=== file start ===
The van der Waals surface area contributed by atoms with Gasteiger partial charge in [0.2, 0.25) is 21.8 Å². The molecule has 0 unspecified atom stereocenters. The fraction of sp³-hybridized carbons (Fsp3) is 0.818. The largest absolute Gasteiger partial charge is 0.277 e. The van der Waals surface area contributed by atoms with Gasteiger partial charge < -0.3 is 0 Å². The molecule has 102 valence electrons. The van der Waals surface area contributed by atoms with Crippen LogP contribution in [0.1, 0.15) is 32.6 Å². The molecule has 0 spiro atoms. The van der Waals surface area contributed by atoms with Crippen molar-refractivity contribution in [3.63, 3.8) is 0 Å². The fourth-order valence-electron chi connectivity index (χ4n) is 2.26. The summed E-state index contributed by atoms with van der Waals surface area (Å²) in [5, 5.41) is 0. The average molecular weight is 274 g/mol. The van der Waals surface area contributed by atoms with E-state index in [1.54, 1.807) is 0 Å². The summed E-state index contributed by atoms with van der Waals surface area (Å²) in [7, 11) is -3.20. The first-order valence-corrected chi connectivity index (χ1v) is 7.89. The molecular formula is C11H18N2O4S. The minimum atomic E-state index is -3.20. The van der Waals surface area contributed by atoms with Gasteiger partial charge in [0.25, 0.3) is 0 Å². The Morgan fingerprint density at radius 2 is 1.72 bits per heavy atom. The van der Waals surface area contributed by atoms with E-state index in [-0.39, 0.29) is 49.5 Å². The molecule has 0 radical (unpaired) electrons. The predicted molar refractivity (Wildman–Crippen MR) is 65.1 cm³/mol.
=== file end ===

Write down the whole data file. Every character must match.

The van der Waals surface area contributed by atoms with Gasteiger partial charge in [0.2, 0.25) is 21.8 Å². The molecule has 0 unspecified atom stereocenters. The fraction of sp³-hybridized carbons (Fsp3) is 0.818. The largest absolute Gasteiger partial charge is 0.277 e. The van der Waals surface area contributed by atoms with Gasteiger partial charge < -0.3 is 0 Å². The molecule has 102 valence electrons. The van der Waals surface area contributed by atoms with Crippen LogP contribution in [0.1, 0.15) is 32.6 Å². The molecule has 0 spiro atoms. The van der Waals surface area contributed by atoms with Crippen molar-refractivity contribution in [3.63, 3.8) is 0 Å². The fourth-order valence-electron chi connectivity index (χ4n) is 2.26. The summed E-state index contributed by atoms with van der Waals surface area (Å²) in [5, 5.41) is 0. The average molecular weight is 274 g/mol. The van der Waals surface area contributed by atoms with E-state index in [1.54, 1.807) is 0 Å². The summed E-state index contributed by atoms with van der Waals surface area (Å²) in [7, 11) is -3.20. The first-order valence-corrected chi connectivity index (χ1v) is 7.89. The molecular formula is C11H18N2O4S. The minimum atomic E-state index is -3.20. The van der Waals surface area contributed by atoms with Gasteiger partial charge in [0.25, 0.3) is 0 Å². The Morgan fingerprint density at radius 2 is 1.72 bits per heavy atom. The van der Waals surface area contributed by atoms with E-state index in [-0.39, 0.29) is 49.5 Å². The molecule has 0 radical (unpaired) electrons. The predicted molar refractivity (Wildman–Crippen MR) is 65.1 cm³/mol.